For these two reasons, this isn’t your typical security flaw, and Medtronic’s response–in 30 years, we’ve ever seen a problem that we know of–is beyond deplorable. Ford’s infamous decision to pay lawsuits rather than fix a deadly flaw in the Pinto comes to mind.
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Lenovo and IBM look back at IBM’s PC exit

The Register reports that Lenovo is gloating over its purchase of IBM’s PC division and its turnaround efforts, while IBM doesn’t regret pulling out, at all, even going so far as to call the PC dead. Who’s right?

Lenovo. Though IBM was right to get out–but the PC is only as dead as the television. Old media doesn’t go away quickly. Radio was supposed to make newspapers go away, and it’s only now, 90 years later, that newsprint is hurting. The old stuff adapts and evolves and finds new uses. Some people argue that if newspapers were managed better, they wouldn’t be hurting, but that’s a different issue. Let’s talk IBM PCs.
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Buy a used business printer and save a bundle

Buy a used business printer and save a bundle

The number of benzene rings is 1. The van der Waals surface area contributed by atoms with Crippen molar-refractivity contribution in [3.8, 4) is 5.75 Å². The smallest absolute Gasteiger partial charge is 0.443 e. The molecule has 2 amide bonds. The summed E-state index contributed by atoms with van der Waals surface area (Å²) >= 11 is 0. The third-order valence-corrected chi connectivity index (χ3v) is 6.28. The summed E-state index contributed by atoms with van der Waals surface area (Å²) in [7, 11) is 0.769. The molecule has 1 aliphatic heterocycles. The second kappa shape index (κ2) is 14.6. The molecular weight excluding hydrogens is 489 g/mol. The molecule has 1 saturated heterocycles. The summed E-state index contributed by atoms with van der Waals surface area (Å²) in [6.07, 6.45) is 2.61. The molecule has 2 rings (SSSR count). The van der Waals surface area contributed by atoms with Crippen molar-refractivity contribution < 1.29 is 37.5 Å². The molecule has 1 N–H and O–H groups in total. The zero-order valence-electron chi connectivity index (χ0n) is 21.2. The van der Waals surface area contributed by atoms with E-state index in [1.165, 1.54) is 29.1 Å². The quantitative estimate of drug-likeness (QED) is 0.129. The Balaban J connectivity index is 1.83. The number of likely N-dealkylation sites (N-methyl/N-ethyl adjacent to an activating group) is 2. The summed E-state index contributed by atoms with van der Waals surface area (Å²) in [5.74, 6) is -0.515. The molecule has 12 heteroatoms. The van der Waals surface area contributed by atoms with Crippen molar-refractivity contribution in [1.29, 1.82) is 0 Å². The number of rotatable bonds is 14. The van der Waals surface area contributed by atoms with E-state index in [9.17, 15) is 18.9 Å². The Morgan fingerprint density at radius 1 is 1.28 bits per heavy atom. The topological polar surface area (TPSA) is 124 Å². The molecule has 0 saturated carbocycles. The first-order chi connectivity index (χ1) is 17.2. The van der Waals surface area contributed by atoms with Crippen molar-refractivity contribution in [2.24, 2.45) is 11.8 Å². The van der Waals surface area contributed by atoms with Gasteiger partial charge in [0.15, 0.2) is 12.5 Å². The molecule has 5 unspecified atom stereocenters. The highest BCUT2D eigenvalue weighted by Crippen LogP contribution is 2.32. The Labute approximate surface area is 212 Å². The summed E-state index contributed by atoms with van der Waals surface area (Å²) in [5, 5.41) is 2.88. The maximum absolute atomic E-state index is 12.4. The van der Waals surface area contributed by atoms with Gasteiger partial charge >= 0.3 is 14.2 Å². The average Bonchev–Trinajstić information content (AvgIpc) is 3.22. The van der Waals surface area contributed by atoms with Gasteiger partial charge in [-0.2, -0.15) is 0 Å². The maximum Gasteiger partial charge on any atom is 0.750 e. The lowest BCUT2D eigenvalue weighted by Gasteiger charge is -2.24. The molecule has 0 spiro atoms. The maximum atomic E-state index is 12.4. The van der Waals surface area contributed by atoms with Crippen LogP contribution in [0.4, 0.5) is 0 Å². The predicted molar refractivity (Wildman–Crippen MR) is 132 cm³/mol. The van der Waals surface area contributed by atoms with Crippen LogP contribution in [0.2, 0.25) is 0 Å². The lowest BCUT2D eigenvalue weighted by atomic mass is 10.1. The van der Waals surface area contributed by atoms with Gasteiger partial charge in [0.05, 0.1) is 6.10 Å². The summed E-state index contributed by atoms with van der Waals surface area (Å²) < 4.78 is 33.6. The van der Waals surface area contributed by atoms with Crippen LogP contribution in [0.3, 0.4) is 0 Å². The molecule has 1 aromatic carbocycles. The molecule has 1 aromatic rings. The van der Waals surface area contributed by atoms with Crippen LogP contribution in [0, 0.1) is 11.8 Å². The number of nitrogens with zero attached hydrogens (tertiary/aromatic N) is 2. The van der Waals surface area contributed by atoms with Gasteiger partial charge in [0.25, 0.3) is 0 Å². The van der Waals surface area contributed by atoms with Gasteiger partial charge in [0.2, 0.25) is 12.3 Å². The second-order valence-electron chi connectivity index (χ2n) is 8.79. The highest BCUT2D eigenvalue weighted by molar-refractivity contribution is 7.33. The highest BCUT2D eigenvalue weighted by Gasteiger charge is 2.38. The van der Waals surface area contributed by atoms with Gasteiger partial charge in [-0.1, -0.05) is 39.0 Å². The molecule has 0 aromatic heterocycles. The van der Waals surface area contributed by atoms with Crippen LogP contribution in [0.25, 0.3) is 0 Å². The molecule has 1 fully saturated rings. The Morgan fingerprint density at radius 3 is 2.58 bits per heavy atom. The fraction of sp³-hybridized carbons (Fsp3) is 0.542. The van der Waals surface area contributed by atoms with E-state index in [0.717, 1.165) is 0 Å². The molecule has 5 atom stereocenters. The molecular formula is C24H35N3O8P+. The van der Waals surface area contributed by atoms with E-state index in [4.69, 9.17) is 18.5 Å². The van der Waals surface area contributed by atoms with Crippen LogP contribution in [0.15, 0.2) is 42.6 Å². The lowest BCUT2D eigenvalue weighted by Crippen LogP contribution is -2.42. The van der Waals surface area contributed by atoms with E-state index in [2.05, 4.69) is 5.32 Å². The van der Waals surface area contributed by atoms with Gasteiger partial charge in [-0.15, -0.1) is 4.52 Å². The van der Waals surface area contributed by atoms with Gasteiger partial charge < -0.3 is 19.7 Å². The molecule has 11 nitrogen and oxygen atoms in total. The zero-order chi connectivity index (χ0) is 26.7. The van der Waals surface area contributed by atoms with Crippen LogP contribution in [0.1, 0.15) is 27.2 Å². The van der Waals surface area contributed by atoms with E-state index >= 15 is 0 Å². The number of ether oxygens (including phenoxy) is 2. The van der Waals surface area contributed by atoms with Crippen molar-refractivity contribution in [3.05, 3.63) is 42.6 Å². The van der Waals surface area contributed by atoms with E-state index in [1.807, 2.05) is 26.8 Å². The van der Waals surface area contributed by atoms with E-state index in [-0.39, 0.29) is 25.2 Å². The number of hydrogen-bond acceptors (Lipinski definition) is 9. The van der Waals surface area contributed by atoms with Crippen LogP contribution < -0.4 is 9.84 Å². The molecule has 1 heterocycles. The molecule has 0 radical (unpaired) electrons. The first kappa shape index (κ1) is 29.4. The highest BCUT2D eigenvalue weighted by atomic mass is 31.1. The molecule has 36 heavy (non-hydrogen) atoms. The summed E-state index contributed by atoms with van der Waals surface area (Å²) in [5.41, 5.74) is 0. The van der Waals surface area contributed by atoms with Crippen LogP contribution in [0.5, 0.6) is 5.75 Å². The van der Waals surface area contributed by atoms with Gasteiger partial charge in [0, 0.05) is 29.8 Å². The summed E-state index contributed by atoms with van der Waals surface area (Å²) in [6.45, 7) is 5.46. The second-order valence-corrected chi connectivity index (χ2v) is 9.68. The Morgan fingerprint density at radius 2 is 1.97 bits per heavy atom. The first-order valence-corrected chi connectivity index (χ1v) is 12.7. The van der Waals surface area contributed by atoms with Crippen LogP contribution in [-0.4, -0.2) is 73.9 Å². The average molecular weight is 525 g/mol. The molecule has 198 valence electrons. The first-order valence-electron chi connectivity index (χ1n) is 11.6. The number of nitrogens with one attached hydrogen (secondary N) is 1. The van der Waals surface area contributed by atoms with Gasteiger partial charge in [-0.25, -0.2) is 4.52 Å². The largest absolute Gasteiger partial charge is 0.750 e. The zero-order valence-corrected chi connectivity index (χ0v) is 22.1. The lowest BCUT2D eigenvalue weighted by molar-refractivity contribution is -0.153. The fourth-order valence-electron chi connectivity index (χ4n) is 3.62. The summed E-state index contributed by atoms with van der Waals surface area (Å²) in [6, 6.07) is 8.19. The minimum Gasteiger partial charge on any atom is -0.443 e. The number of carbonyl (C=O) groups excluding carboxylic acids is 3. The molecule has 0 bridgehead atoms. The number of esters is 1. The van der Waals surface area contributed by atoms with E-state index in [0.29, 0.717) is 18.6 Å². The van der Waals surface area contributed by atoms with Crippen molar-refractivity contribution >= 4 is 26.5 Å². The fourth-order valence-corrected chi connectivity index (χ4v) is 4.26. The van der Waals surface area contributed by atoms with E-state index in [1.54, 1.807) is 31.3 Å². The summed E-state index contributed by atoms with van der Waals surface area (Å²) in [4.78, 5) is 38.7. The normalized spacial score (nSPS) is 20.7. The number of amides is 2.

I’m through with cheap consumer printers.

Due to the nature of my wife’s work, we print a lot by home standards. We buy paper by the case, not the ream, and a case of paper probably lasts us a little more than six months.

Our workload just isn’t practical for the kind of printers you find next to the telephones at consumer electronics stores. So I bought an HP Laserjet 4100. And even if a case of paper lasts you a couple of years, you might want to buy an office-grade printer too.

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How to buy a laser printer

I had to buy a laser printer in a hurry over the weekend. I bought a Samsung ML-2525, which I believe to be a reasonable choice, but not necessarily the best choice I could have made. It’s tiny, whisper quiet, and very fast, and it was on sale for 70 bucks, though sometimes you can get one for as little as $59. At that price, it’s hard for buying it to be a terrible decision.

Please note that this advice is for home and light small-business use. For business use, scroll to the end.

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Saying goodbye to my Lexmark 4039